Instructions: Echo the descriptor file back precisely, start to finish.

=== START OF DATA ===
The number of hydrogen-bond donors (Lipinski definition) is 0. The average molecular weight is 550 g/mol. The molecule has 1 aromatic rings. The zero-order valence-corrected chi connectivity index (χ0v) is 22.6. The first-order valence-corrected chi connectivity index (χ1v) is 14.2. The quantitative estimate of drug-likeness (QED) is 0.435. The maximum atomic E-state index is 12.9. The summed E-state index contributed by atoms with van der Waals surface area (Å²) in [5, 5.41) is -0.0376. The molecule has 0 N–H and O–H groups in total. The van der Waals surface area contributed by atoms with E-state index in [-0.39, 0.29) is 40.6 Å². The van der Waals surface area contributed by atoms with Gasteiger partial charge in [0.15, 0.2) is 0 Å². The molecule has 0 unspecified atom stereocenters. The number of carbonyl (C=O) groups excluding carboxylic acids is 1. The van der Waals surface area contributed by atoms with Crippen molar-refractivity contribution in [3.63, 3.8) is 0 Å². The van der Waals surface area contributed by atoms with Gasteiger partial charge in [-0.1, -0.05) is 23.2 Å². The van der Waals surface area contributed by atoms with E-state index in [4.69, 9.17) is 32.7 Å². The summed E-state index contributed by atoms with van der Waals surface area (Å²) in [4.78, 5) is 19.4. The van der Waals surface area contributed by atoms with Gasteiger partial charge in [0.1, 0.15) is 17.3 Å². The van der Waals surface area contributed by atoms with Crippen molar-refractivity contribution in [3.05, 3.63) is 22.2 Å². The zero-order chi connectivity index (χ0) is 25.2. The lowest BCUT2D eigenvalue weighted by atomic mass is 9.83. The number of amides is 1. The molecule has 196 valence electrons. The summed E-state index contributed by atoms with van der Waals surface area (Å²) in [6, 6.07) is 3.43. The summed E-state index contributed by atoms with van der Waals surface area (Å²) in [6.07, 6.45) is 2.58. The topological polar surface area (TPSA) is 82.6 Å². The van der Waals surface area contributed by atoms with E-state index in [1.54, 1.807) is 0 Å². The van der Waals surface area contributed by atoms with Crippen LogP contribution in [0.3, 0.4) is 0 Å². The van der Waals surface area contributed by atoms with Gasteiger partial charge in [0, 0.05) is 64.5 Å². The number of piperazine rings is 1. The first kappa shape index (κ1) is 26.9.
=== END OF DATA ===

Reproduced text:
The number of hydrogen-bond donors (Lipinski definition) is 0. The average molecular weight is 550 g/mol. The molecule has 1 aromatic rings. The zero-order valence-corrected chi connectivity index (χ0v) is 22.6. The first-order valence-corrected chi connectivity index (χ1v) is 14.2. The quantitative estimate of drug-likeness (QED) is 0.435. The maximum atomic E-state index is 12.9. The summed E-state index contributed by atoms with van der Waals surface area (Å²) in [5, 5.41) is -0.0376. The molecule has 0 N–H and O–H groups in total. The van der Waals surface area contributed by atoms with E-state index in [-0.39, 0.29) is 40.6 Å². The van der Waals surface area contributed by atoms with Gasteiger partial charge in [0.15, 0.2) is 0 Å². The molecule has 0 unspecified atom stereocenters. The number of carbonyl (C=O) groups excluding carboxylic acids is 1. The van der Waals surface area contributed by atoms with Crippen molar-refractivity contribution in [3.63, 3.8) is 0 Å². The van der Waals surface area contributed by atoms with Gasteiger partial charge in [-0.1, -0.05) is 23.2 Å². The van der Waals surface area contributed by atoms with E-state index in [4.69, 9.17) is 32.7 Å². The summed E-state index contributed by atoms with van der Waals surface area (Å²) in [4.78, 5) is 19.4. The van der Waals surface area contributed by atoms with Gasteiger partial charge in [0.1, 0.15) is 17.3 Å². The van der Waals surface area contributed by atoms with Crippen molar-refractivity contribution in [3.05, 3.63) is 22.2 Å². The zero-order chi connectivity index (χ0) is 25.2. The lowest BCUT2D eigenvalue weighted by atomic mass is 9.83. The number of amides is 1. The molecule has 196 valence electrons. The summed E-state index contributed by atoms with van der Waals surface area (Å²) in [6, 6.07) is 3.43. The summed E-state index contributed by atoms with van der Waals surface area (Å²) in [6.07, 6.45) is 2.58. The topological polar surface area (TPSA) is 82.6 Å². The van der Waals surface area contributed by atoms with E-state index in [1.54, 1.807) is 0 Å². The van der Waals surface area contributed by atoms with Crippen LogP contribution in [0.3, 0.4) is 0 Å². The van der Waals surface area contributed by atoms with Gasteiger partial charge in [0, 0.05) is 64.5 Å². The number of piperazine rings is 1. The first kappa shape index (κ1) is 26.9.